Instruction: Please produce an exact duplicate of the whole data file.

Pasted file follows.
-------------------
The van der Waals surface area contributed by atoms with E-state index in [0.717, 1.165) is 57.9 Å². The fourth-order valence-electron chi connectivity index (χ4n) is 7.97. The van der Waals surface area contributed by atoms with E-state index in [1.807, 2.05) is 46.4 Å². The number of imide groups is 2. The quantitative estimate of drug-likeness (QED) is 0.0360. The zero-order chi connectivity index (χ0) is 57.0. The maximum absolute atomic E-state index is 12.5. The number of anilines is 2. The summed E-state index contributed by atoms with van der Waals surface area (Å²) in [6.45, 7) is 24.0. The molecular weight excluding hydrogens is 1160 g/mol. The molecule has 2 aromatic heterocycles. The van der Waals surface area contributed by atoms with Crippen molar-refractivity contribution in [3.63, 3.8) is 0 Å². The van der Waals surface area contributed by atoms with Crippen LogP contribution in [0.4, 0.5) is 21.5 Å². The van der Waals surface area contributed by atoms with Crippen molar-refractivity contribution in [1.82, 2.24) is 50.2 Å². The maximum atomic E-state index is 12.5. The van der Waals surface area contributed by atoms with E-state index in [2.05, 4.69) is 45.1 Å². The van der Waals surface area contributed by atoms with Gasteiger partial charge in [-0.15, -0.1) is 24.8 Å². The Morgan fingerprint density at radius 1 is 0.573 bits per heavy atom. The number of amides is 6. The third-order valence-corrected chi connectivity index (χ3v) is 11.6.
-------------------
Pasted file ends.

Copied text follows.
The van der Waals surface area contributed by atoms with E-state index in [0.717, 1.165) is 57.9 Å². The fourth-order valence-electron chi connectivity index (χ4n) is 7.97. The van der Waals surface area contributed by atoms with E-state index in [1.807, 2.05) is 46.4 Å². The number of imide groups is 2. The quantitative estimate of drug-likeness (QED) is 0.0360. The zero-order chi connectivity index (χ0) is 57.0. The maximum absolute atomic E-state index is 12.5. The number of anilines is 2. The summed E-state index contributed by atoms with van der Waals surface area (Å²) in [6.45, 7) is 24.0. The molecular weight excluding hydrogens is 1160 g/mol. The molecule has 2 aromatic heterocycles. The van der Waals surface area contributed by atoms with Crippen molar-refractivity contribution in [3.63, 3.8) is 0 Å². The van der Waals surface area contributed by atoms with Crippen LogP contribution in [0.4, 0.5) is 21.5 Å². The van der Waals surface area contributed by atoms with Crippen molar-refractivity contribution in [1.82, 2.24) is 50.2 Å². The maximum atomic E-state index is 12.5. The van der Waals surface area contributed by atoms with E-state index in [2.05, 4.69) is 45.1 Å². The van der Waals surface area contributed by atoms with Gasteiger partial charge in [-0.15, -0.1) is 24.8 Å². The Morgan fingerprint density at radius 1 is 0.573 bits per heavy atom. The number of amides is 6. The third-order valence-corrected chi connectivity index (χ3v) is 11.6.